U.N. Council Unite Over Syria Resolution
‘According to the United Nations, 9.3 million Syrians are in need of humanitarian assistance.’
Published: February 26, 2014 (Issue # 1799)
UNITED NATIONS (AP) — The U.N. Security Council united for the first time on a resolution on Syria’s humanitarian crisis on Feb. 22, demanding that President Bashar Assad’s government and the opposition provide immediate access everywhere in the country to deliver aid to millions of people in desperate need.
The fate of the Western and Arab-backed resolution rested with Russia, Syria’s closest ally, and China, another supporter.
Related: UN Condemns Attack on Russian Embassy in Syria
After two weeks of negotiations and a watering-down of the original text, they decided to join the rest of the 15-member council in sending a strong message, especially to the Assad government, that food, medicine and other essentials must not be blocked to civilians caught in the three-year conflict.
“Today the council has finally shown that whatever its political differences over Syria, it was not entirely indifferent to the devastating humanitarian crisis,” Britain’s U.N. Ambassador Mark Lyall Grant said after the vote.
According to the United Nations, 9.3 million Syrians are in need of humanitarian assistance and 6.8 million have fled their homes but remain in the country.
Related: Russia Sees Victory in UN Syria Resolution
The resolution does not threaten sanctions — Russia insisted that this reference be dropped from the original text. Instead, it asks Secretary-General Ban Ki-moon to report to the council every 30 days on implementation and expresses the council’s intention to take “further steps” if the resolution’s demands aren’t fulfilled.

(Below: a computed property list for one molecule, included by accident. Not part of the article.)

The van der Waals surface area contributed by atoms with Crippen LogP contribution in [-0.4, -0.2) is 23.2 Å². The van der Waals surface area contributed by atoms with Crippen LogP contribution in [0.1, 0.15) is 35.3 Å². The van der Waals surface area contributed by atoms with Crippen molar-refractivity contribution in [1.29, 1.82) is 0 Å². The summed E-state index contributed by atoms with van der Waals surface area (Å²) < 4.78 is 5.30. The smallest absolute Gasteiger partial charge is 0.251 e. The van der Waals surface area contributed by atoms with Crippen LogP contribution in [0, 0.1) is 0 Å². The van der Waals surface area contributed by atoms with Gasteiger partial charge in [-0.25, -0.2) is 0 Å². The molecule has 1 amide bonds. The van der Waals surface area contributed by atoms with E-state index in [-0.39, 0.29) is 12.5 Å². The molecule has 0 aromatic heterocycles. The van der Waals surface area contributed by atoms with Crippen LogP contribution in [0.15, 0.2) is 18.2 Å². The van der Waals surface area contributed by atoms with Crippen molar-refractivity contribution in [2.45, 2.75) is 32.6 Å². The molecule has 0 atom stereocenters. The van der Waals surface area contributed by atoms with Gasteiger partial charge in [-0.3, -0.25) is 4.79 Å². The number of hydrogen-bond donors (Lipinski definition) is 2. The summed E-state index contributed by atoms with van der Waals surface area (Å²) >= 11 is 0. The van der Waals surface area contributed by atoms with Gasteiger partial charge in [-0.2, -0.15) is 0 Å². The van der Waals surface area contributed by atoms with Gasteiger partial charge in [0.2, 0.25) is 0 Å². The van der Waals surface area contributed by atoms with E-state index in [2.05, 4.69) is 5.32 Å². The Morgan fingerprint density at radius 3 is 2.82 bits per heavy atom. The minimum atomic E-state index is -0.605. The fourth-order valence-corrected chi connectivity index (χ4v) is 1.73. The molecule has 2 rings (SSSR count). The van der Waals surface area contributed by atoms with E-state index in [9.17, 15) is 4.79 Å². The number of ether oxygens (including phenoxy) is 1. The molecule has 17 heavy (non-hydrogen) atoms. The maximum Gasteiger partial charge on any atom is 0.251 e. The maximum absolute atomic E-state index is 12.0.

All Security Council resolutions are legally binding, but what remains to be seen is whether this resolution has an impact on the ground, especially since it doesn’t have real “teeth.”
U.N. humanitarian chief Valerie Amos expressed hope in a statement that it “will facilitate the delivery of aid to people in desperate need in Syria.”
Calling the resolution a “long overdue” measure “to alleviate the worst humanitarian crisis of this generation,” U.S. Ambassador Samantha Power said that as hard as it was to win council approval, the harder issue is implementation.
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